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Although ketamine can induce a state similar to a near-death experience (NDE), there is a striking difference between experiences induced by ketamine used in a recreational context and in an operating room. Ketamine is a noncompetitive antagonist of the N-methyl-D-aspartate receptor, as is ibogaine, the main alkaloid of a shrub used in Central Africa to induce NDEs in a religious context. Ibogaine can also elicit different experiences when used in a hallucinatory context or in initiatic rituals, where a superficial state of coma is induced. These data raise the question of whether the chemically-induced NDE-like experience is related to the use of a particular kind of substance or to a genuine comatose state.
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Near-death experiences (NDEs) can be reproduced by ketamine via blockade of receptors in the brain for the neurotransmitter glutamate, the N-methyl-D-aspartate (NMDA) receptors. Conditions that precipitate NDEs, such as hypoxia, ischemia, hypoglycemia, and temporal lobe epilepsy, have been shown to release a flood of glutamate, overactivating NMDA receptors and resulting in neurotoxicity. Ketamine prevents this neurotoxicity. There are substances in the brain that bind to the same receptor site as ketamine. Conditions that trigger a glutamate flood may also trigger a flood of neuroprotective agents that bind to NMDA receptors to protect cells, leading to an altered state of consciousness like that produced by ketamine.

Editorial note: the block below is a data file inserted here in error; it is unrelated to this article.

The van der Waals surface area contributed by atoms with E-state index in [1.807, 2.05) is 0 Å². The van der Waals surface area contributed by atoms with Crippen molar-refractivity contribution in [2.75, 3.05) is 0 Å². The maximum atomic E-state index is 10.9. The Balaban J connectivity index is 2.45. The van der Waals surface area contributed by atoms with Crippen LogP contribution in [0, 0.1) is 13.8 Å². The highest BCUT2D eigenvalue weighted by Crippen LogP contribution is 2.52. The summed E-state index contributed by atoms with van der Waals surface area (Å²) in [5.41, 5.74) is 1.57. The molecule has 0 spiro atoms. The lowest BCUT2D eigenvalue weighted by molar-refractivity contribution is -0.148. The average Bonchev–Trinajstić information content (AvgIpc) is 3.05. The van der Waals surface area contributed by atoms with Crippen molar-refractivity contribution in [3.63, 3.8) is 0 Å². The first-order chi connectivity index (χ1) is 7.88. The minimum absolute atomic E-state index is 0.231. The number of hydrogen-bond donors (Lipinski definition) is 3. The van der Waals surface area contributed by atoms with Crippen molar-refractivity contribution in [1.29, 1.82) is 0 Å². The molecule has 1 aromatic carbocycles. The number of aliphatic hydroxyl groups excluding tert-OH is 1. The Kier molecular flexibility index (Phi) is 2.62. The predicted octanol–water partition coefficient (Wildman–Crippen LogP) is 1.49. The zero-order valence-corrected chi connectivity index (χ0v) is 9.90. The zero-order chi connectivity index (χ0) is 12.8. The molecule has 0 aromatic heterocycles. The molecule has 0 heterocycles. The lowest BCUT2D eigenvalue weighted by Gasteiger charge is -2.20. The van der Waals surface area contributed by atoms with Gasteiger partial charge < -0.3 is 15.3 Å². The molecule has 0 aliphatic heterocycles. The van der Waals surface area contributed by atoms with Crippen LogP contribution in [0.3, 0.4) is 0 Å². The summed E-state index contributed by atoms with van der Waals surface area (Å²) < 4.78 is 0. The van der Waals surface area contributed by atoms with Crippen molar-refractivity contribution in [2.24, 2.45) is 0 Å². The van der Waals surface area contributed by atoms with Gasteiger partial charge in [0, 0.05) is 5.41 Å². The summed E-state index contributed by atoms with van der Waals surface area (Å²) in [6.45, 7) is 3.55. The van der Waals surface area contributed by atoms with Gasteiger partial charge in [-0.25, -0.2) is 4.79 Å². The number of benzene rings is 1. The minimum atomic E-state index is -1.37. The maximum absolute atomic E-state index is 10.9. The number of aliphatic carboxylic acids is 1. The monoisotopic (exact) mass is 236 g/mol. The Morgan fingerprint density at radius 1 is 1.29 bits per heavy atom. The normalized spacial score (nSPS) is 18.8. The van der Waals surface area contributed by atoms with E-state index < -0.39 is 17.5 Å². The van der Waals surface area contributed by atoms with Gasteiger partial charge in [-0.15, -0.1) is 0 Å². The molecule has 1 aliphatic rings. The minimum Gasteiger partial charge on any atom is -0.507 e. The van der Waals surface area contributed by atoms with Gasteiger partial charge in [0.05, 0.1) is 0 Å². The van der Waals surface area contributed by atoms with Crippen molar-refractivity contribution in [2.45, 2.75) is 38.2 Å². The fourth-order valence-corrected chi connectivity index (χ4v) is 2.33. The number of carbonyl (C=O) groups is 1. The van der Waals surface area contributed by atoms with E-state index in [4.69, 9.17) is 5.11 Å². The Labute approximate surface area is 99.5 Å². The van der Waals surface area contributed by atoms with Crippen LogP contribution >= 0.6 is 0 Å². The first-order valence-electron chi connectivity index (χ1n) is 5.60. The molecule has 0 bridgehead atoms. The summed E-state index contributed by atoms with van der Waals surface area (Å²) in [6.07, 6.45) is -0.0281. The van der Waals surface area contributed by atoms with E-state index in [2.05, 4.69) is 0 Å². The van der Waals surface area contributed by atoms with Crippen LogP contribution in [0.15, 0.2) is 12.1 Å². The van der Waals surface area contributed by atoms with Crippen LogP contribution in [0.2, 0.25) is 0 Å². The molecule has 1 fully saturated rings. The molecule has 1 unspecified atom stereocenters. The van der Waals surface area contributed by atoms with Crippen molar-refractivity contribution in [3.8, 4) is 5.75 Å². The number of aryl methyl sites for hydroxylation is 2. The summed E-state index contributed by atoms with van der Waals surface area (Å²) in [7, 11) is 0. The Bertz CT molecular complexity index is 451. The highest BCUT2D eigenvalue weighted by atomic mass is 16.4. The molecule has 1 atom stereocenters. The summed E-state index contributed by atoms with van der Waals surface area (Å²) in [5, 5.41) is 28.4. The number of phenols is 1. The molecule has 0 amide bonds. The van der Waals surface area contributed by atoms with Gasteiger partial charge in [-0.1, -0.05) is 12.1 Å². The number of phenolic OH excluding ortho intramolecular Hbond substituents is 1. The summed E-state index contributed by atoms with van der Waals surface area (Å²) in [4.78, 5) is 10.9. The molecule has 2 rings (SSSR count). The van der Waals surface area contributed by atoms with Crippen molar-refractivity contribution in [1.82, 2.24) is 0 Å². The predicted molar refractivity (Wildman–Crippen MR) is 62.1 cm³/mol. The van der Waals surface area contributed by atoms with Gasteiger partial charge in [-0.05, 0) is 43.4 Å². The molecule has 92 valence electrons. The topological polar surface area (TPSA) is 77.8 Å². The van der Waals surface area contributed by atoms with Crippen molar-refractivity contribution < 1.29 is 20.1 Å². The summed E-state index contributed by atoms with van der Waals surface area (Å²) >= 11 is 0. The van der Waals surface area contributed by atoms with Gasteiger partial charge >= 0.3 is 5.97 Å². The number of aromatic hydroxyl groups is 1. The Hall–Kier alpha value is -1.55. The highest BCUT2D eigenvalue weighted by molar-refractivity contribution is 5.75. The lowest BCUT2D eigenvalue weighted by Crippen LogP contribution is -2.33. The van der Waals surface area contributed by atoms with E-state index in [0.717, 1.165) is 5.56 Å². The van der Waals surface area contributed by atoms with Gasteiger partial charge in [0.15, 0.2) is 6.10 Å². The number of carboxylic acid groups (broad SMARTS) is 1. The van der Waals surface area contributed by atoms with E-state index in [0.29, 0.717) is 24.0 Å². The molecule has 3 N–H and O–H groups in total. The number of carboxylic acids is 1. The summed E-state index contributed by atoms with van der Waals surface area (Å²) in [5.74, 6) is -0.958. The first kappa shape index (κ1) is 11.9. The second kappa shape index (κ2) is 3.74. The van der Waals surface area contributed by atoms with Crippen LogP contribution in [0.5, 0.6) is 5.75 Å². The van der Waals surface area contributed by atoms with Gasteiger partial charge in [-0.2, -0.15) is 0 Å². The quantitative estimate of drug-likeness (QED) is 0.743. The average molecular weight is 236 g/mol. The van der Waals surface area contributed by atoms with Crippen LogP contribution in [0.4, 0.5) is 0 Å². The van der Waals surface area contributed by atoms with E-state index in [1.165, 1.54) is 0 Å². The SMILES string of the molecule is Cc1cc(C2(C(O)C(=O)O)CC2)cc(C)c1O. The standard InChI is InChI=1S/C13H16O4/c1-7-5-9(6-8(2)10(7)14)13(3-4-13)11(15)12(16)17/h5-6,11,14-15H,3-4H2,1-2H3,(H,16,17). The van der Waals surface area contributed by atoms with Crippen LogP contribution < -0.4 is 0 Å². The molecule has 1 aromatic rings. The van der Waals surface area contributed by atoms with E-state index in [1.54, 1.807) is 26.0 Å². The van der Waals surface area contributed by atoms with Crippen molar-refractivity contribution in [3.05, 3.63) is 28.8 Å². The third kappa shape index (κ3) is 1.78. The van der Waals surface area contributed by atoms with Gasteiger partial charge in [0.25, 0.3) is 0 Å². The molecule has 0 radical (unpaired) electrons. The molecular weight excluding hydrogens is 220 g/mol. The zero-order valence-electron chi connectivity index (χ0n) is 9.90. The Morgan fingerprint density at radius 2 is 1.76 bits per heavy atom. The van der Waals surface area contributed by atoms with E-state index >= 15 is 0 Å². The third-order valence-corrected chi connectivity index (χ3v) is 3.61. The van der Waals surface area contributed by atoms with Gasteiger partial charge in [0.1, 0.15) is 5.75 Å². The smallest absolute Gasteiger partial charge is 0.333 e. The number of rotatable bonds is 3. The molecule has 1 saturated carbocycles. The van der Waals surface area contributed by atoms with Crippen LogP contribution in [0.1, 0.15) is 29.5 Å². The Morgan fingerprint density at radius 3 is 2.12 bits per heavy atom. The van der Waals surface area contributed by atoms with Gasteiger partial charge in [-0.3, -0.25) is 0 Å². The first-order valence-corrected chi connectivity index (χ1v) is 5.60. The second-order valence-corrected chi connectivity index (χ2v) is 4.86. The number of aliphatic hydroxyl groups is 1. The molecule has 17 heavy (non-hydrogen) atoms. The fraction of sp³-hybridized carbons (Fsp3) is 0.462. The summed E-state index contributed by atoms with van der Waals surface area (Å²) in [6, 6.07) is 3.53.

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The authors present a neurobiological model for near-death experiences (NDEs) in an attempt to correlate the biological and psychological domains. This model is based on temporal lobe dysfunction, hypoxia/ischemia, stress, and neuropeptide/neurotransmitter imbalance. They describe and discuss the fundamental contribution of the language system in the construction of verbal reports of NDEs. This model could be seen as a complement to other explanatory domains.